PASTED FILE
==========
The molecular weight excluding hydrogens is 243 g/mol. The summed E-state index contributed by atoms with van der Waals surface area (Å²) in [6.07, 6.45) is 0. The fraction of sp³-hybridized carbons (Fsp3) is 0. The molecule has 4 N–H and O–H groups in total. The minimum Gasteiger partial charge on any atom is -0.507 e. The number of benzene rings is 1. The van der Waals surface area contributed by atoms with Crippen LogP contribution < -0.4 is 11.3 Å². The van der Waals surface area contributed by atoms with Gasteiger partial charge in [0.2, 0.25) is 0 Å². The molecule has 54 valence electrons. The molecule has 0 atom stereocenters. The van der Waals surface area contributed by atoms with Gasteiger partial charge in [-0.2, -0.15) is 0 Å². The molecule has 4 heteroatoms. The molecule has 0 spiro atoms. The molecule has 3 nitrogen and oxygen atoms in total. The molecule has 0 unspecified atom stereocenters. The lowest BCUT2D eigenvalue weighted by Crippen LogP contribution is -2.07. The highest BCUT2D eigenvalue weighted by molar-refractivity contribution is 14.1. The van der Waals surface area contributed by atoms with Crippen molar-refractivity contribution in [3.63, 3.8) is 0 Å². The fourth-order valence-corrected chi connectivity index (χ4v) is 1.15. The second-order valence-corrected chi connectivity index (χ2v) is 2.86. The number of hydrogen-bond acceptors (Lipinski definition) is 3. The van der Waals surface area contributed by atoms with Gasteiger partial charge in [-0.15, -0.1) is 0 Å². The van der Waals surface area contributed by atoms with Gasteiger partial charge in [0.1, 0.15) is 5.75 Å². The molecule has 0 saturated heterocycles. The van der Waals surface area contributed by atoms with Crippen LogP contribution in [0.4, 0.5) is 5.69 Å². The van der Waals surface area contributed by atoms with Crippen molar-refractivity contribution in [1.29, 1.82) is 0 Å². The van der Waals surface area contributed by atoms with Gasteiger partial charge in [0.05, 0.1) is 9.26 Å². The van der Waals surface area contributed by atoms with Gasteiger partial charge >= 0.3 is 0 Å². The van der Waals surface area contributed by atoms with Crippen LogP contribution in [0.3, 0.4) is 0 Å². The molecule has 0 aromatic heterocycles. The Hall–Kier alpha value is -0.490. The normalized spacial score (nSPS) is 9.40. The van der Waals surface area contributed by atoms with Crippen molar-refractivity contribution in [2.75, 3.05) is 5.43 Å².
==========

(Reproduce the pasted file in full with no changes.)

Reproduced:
The molecular weight excluding hydrogens is 243 g/mol. The summed E-state index contributed by atoms with van der Waals surface area (Å²) in [6.07, 6.45) is 0. The fraction of sp³-hybridized carbons (Fsp3) is 0. The molecule has 4 N–H and O–H groups in total. The minimum Gasteiger partial charge on any atom is -0.507 e. The number of benzene rings is 1. The van der Waals surface area contributed by atoms with Crippen LogP contribution < -0.4 is 11.3 Å². The van der Waals surface area contributed by atoms with Gasteiger partial charge in [0.2, 0.25) is 0 Å². The molecule has 54 valence electrons. The molecule has 0 atom stereocenters. The van der Waals surface area contributed by atoms with Gasteiger partial charge in [-0.2, -0.15) is 0 Å². The molecule has 4 heteroatoms. The molecule has 0 spiro atoms. The molecule has 3 nitrogen and oxygen atoms in total. The molecule has 0 unspecified atom stereocenters. The lowest BCUT2D eigenvalue weighted by Crippen LogP contribution is -2.07. The highest BCUT2D eigenvalue weighted by molar-refractivity contribution is 14.1. The van der Waals surface area contributed by atoms with Crippen molar-refractivity contribution in [3.63, 3.8) is 0 Å². The fourth-order valence-corrected chi connectivity index (χ4v) is 1.15. The second-order valence-corrected chi connectivity index (χ2v) is 2.86. The number of hydrogen-bond acceptors (Lipinski definition) is 3. The van der Waals surface area contributed by atoms with Gasteiger partial charge in [-0.15, -0.1) is 0 Å². The van der Waals surface area contributed by atoms with Gasteiger partial charge in [0.1, 0.15) is 5.75 Å². The molecule has 0 saturated heterocycles. The van der Waals surface area contributed by atoms with Crippen LogP contribution in [0.4, 0.5) is 5.69 Å². The van der Waals surface area contributed by atoms with Crippen molar-refractivity contribution in [1.29, 1.82) is 0 Å². The van der Waals surface area contributed by atoms with Gasteiger partial charge in [0.05, 0.1) is 9.26 Å². The van der Waals surface area contributed by atoms with Gasteiger partial charge >= 0.3 is 0 Å². The van der Waals surface area contributed by atoms with Crippen LogP contribution in [0.3, 0.4) is 0 Å². The molecule has 0 aromatic heterocycles. The Hall–Kier alpha value is -0.490. The normalized spacial score (nSPS) is 9.40. The van der Waals surface area contributed by atoms with Crippen molar-refractivity contribution in [2.75, 3.05) is 5.43 Å².